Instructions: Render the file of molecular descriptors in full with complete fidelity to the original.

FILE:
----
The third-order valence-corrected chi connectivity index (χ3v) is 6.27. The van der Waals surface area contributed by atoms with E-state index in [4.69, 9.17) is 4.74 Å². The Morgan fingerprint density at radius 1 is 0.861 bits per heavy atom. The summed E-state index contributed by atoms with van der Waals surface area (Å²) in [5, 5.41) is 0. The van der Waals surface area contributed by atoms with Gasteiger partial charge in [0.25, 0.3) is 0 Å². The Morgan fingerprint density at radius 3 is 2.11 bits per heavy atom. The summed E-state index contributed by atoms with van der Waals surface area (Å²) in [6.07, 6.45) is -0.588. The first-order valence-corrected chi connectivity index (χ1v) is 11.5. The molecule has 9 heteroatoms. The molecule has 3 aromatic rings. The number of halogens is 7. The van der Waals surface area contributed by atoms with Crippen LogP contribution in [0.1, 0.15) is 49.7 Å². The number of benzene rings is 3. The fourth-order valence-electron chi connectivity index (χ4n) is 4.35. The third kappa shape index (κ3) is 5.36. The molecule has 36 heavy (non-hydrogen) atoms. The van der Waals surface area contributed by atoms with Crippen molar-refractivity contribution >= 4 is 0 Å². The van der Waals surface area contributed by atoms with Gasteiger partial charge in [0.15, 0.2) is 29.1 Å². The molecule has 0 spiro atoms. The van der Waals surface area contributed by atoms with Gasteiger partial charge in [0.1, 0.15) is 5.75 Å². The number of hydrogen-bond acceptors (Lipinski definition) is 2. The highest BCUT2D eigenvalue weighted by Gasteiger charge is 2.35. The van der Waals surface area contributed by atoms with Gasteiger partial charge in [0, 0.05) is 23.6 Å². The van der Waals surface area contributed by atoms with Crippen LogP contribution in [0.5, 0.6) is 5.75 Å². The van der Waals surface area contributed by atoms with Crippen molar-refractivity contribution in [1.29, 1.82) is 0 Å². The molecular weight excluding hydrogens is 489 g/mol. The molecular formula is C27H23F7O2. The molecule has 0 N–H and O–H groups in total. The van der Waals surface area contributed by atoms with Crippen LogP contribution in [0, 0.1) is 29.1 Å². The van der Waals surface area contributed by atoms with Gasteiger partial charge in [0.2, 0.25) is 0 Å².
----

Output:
The third-order valence-corrected chi connectivity index (χ3v) is 6.27. The van der Waals surface area contributed by atoms with E-state index in [4.69, 9.17) is 4.74 Å². The Morgan fingerprint density at radius 1 is 0.861 bits per heavy atom. The summed E-state index contributed by atoms with van der Waals surface area (Å²) in [5, 5.41) is 0. The van der Waals surface area contributed by atoms with Gasteiger partial charge in [0.25, 0.3) is 0 Å². The Morgan fingerprint density at radius 3 is 2.11 bits per heavy atom. The summed E-state index contributed by atoms with van der Waals surface area (Å²) in [6.07, 6.45) is -0.588. The first-order valence-corrected chi connectivity index (χ1v) is 11.5. The molecule has 9 heteroatoms. The molecule has 3 aromatic rings. The number of halogens is 7. The van der Waals surface area contributed by atoms with Crippen LogP contribution in [0.1, 0.15) is 49.7 Å². The number of benzene rings is 3. The fourth-order valence-electron chi connectivity index (χ4n) is 4.35. The third kappa shape index (κ3) is 5.36. The molecule has 36 heavy (non-hydrogen) atoms. The van der Waals surface area contributed by atoms with Crippen molar-refractivity contribution >= 4 is 0 Å². The van der Waals surface area contributed by atoms with Gasteiger partial charge in [0.15, 0.2) is 29.1 Å². The molecule has 0 spiro atoms. The van der Waals surface area contributed by atoms with Gasteiger partial charge in [0.1, 0.15) is 5.75 Å². The number of hydrogen-bond acceptors (Lipinski definition) is 2. The highest BCUT2D eigenvalue weighted by Gasteiger charge is 2.35. The van der Waals surface area contributed by atoms with Gasteiger partial charge in [0, 0.05) is 23.6 Å². The van der Waals surface area contributed by atoms with Crippen LogP contribution in [0.5, 0.6) is 5.75 Å². The van der Waals surface area contributed by atoms with Crippen molar-refractivity contribution in [1.29, 1.82) is 0 Å². The molecular weight excluding hydrogens is 489 g/mol. The molecular formula is C27H23F7O2. The molecule has 0 N–H and O–H groups in total. The van der Waals surface area contributed by atoms with Crippen LogP contribution in [0, 0.1) is 29.1 Å². The van der Waals surface area contributed by atoms with Gasteiger partial charge in [0.2, 0.25) is 0 Å².